My all-time favourite album, probably since I first heard it, has been Sonic Youth’s ‘Daydream Nation’, but if I had to choose one record to submit as the greatest thing ever recorded, I wouldn’t even hesitate to vote for ‘Music For Airports’. It re-defines the term “timeless” as it seems to exist outside of time and space itself and it can drag you with it into celestial wilderness with minimal effort. It’s not rife with musical imagery or sound effects – in fact it was pieced together from simple tape loops – but it’s simplicity detracts nothing from the effect; if anything, it adds to it. Some people criticize it for not holding their attention, but what these people don’t realise is that it’s not designed to hold your attention; it’s designed to be heard, not listened to and this, in a sense, is its greatest strength. ‘Music For Airports’ is designed to provide space for thought. The four ‘pieces’ splashed out over the record allow you to take a step back out of your own world; nothing seems threatening when you’re truly immersed in this album. It sounds like the missing piece in every room you inhabit. And somehow it sound emotional and affecting, whatever mood you’re in, and however many times you’ve heard it.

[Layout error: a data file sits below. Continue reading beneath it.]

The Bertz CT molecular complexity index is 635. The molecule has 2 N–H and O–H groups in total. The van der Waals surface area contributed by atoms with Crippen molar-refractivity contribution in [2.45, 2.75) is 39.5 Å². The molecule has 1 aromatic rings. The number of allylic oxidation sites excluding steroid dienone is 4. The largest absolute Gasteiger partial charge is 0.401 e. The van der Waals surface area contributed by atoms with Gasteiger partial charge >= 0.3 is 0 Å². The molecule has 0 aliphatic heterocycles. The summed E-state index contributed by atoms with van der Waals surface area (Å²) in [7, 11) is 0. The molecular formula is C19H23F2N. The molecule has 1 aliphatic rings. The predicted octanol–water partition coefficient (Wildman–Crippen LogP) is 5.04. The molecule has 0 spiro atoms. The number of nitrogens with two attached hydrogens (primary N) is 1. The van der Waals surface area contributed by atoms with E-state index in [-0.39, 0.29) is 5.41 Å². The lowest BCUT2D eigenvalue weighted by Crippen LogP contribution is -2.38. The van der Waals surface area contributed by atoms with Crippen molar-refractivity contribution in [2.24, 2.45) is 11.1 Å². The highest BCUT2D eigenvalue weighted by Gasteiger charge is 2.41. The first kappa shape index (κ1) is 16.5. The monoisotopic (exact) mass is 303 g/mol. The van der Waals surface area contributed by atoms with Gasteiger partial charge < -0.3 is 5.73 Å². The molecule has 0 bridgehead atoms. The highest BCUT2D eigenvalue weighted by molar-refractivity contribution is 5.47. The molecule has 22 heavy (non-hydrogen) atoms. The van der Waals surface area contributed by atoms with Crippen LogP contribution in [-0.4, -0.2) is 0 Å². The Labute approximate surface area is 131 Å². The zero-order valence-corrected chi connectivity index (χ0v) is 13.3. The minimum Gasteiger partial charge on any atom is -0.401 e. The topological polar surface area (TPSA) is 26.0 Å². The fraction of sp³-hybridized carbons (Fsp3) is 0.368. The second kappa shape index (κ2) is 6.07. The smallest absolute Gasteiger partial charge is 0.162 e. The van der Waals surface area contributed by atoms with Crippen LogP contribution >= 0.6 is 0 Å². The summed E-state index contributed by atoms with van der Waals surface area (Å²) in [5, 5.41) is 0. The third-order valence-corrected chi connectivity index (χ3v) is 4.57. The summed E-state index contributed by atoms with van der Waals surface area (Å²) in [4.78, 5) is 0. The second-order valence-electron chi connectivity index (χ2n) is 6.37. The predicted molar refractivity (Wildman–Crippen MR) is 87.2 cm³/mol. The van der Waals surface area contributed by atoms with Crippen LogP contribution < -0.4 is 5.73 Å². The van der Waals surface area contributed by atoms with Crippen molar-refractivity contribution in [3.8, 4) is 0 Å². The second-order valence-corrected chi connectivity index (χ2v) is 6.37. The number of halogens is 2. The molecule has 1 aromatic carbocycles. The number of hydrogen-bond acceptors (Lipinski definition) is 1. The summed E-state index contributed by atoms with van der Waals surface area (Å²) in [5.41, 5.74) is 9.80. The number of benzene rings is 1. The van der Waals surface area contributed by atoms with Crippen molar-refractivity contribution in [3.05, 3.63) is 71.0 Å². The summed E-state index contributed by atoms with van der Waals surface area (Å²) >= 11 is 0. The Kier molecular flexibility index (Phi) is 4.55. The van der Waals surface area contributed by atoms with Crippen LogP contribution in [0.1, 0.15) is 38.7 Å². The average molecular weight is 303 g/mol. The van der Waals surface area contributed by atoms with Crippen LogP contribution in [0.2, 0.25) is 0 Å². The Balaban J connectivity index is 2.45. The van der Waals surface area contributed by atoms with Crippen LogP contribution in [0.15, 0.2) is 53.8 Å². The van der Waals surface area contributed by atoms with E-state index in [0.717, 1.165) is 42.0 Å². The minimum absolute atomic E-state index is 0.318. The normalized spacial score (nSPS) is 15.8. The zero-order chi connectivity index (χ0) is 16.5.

Eno was annoyed at how, in airports and on planes, they always played “happy” music that had “You’re not going to die in a horrendous firey plane crash” written all over it. He wanted to create a record which would not only dispurse tension but also to sway every fearful passenger’s thought from “I don’t want to die” to “It won’t matter if I do”. Not only did he succeed, but he made something that is just as perfect today as it ever was. If anything, it may be more relevant than ever, living in the climate of fear and stress we inhabit today. There is no such thing as a perfect record, but as far as I’m concerned, this is the closest anyone has ever come to it and it truly is timeless; there will always be a place for the canvas on which to paint our subconscious and to carry with us through our dreary, mundane lives.
Listen to this: on your own, anywhere.
Key Track: 1/1